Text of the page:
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Compare 1577 edition: 1 WHen things were once set here in a stay, and Hiber. that orders were giuen how the land should be conuerted vnto tillage, and manured for the bet|ter bringing foorth of such things as serue for mans sustenance, Hiber (leauing his brother in charge Hiber retur|ned into Spaine. with the gouernance of all those which were appoin|ted to abide there in Ireland) with the most part of the ships and residue of the companie, sailed backe into Spaine, where finding his father Gathelus Hiber succée|ded his father Gathelus. dead, he succéeded in his place of gouernement, to the great reioising of all the people there.

Compare 1577 edition: 1 This Hiber was a man of great courage, and more giuen to the wars than his father before him, so that where his father contenting himselfe with the bounds and limits of the countrie assigned him by composition, sought no further (as is said) to inlarge EEBO page image 31 the fame: Hiber ceassed not to conquer cities and [...]ber a con|querour. townes néere adioining to the borders of his sub|iects, by reason whereof hie fame spred ouer all those parties: and in the end constreined his enimies to séeke for peace, which he willinglie granted: so that a league being concluded betwixt the Scots and [...] peace. Spaniards, the same tooke such good successe, that within certeine yeeres after, both the nations, what by mariage and other contracts, which they [...]sed togither, became one. The succession also of kings Spaniards & Scots becom one people. continued after Hibers deceasse in his posteritie a long season; amongst the which, Metellus, Hermo|neus, P [...]olomeus, Hibertus, and S [...]on Brechus were of most woorthie fame, as is recorded by such as haue written the histories of that nation more at large.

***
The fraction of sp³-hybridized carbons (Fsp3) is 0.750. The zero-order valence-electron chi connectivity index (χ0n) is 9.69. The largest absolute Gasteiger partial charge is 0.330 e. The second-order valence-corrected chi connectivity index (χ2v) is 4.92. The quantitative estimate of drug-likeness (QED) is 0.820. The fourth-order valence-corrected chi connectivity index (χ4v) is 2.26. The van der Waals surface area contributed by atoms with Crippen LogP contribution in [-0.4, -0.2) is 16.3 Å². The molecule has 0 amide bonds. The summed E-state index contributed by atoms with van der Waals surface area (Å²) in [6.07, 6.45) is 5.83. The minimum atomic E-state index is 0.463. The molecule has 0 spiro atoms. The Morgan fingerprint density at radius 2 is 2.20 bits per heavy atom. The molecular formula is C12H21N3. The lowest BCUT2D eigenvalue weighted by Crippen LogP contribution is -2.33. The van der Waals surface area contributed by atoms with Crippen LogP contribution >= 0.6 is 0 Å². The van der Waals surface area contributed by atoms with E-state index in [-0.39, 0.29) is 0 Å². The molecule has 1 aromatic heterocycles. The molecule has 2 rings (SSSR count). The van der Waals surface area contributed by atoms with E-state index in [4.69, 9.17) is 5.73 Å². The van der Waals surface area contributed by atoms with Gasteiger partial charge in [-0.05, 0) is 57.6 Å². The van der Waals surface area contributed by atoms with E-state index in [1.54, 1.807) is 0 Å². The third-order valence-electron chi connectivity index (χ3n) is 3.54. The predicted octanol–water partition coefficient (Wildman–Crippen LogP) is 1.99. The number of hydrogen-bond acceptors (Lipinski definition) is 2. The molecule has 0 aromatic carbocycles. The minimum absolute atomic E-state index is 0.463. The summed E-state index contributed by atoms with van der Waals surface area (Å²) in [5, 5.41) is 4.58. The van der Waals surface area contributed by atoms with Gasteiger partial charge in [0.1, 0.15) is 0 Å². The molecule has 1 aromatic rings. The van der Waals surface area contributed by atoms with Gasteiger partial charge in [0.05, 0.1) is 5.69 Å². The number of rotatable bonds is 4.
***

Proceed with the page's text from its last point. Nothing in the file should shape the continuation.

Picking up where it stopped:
Compare 1577 edition: 1 2 IN the meane while that these things were thus a dooing in Spaine, Himecus being left, as is before Hemecus. Hemecus K. of Ireland. remembred, in Ireland, to haue the gouernance there, ruled both the people of Scotishmen, and the former inhabitans, with as much indifferencie as was possible: yet could he not ioine them so in one, but that after his deceasse either of them would haue seuerall rulers of their owne nation to gouerne them: by reason whereof, falling estsoones at discord amongst themselues, there insued sharpe and cruell wartes betwixt them, which being ended sometime [...]tion. by truce (when both parties happilie were throughlie wearied) they renewed notwithstanding their mali|cious stufe againe, so soone as they had once recoue|red their decaied strengths, so that the one séeking the others destruction, they continued in great dis|quietnes for a long time. These Scotishmen being thus troubled in Ireland, finallie adressed an ambas|sage The Scots send an [...] am|bassador vnto Metellus in Spaine. vnto Metellus, who as then reigned amongst the Scotish men in Spaine, requiring: him of aid and succor against their enimies, who went about with tooth and naile to expell all the Scotish nation out of Ireland, which they were like inough to bring to passe, if in time there were not speedie remedie through his aid prouided for the contrarie.

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